Monday, March 23, 2020

The Durcan family from Castlebar recently made a presentation of a cheque for €6,903 to the Western Care Association, raised through their 2019 Christmas Table Quiz.

By Keith Bourke

The Western Care Association had to close all of its day services due to the coronavirus outbreak but is adapting the way it works to meet the needs of those it helps.

The disability services provider supports people across Co Mayo, providing a range of supports such as day, residential and respite services along with community, social work and therapeutic supports. Western Care Association is one of Mayo’s biggest employers with 950 staff.

Western Care Association chief executive Tia Crowley said the service has had to adapt the way it operates in order to cope with coronavirus.

“This is not a normal situation we find ourselves in and like other organisations we have had to adapt to the ever-changing environment we find ourselves in.

“We are doing our best to keep services operating. However, we have had to close all our day services due to the risks posed to staff and service users. We have had to redeploy those staff to support other critical services. We are trying to provide the optimal level of service while observing Government guidelines but hard decisions are having to be taken,” said Ms Crowley.

The association has put a raft of measures in place to deal with the challenges posed by the virus.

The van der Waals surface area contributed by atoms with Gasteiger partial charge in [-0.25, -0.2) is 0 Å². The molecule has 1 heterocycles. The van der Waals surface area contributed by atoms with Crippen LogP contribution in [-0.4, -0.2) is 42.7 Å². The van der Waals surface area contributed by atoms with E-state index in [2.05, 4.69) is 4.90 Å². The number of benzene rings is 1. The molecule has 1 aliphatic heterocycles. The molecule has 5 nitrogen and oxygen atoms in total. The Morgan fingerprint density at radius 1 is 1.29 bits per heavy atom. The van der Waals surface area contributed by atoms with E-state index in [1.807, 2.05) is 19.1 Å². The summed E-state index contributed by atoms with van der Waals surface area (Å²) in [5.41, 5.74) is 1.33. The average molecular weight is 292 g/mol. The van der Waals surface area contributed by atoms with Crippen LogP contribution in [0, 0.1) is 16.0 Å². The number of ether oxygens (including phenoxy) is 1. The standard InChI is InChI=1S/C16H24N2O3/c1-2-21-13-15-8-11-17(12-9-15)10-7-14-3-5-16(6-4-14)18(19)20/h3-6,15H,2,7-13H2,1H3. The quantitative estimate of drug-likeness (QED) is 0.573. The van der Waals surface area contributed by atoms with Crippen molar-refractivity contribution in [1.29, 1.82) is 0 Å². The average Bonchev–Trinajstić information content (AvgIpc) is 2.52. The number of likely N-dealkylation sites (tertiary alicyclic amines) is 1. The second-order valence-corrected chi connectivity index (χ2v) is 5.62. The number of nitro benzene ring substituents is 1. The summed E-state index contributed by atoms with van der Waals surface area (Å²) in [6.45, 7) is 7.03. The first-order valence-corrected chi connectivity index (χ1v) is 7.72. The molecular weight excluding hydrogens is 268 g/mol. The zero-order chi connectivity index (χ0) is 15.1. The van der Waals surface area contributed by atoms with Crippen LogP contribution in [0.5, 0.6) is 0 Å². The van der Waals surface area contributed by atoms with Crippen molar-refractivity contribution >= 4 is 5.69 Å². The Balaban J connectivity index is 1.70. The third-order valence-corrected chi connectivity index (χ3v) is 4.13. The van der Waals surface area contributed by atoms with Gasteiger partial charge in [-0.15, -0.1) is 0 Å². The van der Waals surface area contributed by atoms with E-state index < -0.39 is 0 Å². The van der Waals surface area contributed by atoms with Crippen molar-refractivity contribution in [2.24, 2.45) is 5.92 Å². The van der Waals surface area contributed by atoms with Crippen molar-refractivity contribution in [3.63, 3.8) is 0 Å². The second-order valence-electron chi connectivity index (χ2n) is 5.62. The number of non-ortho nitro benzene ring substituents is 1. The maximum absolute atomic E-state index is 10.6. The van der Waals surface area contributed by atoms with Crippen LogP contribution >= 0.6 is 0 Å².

“Some of the main challenges we face are keeping our service users and staff safe and healthy and aligned to that managing to keep our critical service adequately staffed. We have put in place contingency measures to try to manage all reasonable scenarios and we have really dedicated staff teams who will work tirelessly to continue to support those using our services,” said Ms Crowley.

“We have a planning team that meet daily to review any new information that has been provided and to update action plans on foot of information we have and anticipated demand. It is difficult to adequately plan for all eventualities but our management and staff teams have been very responsive and are problem-solving as situations arise,” she added.

Ms Crowley said they are working with service users and their families to try and ensure their needs are catered for.

“Staff are working with service users to manage their concerns and to keep their mind off the fact that their routine has been disrupted. We have provided accessible information to service users and their families about the virus and about taking precautions in an easy-read format which will hopefully help.

“I acknowledge that the closure of day services and community supports is a challenge for families and we are providing telephone support and keeping in touch with families as much as possible,” she stated.

One of the most highly regarded organisations in the county, Western Care has received invaluable support from the communities it serves.

“I think it is important to highlight the wonderful support we are receiving from the local communities in which our services are based and I think we will be able to rely on them more and more for practical help and support as the need arises. Western Care is a community-based organisation and I believe the local communities will support us through this,” said Ms Crowley.

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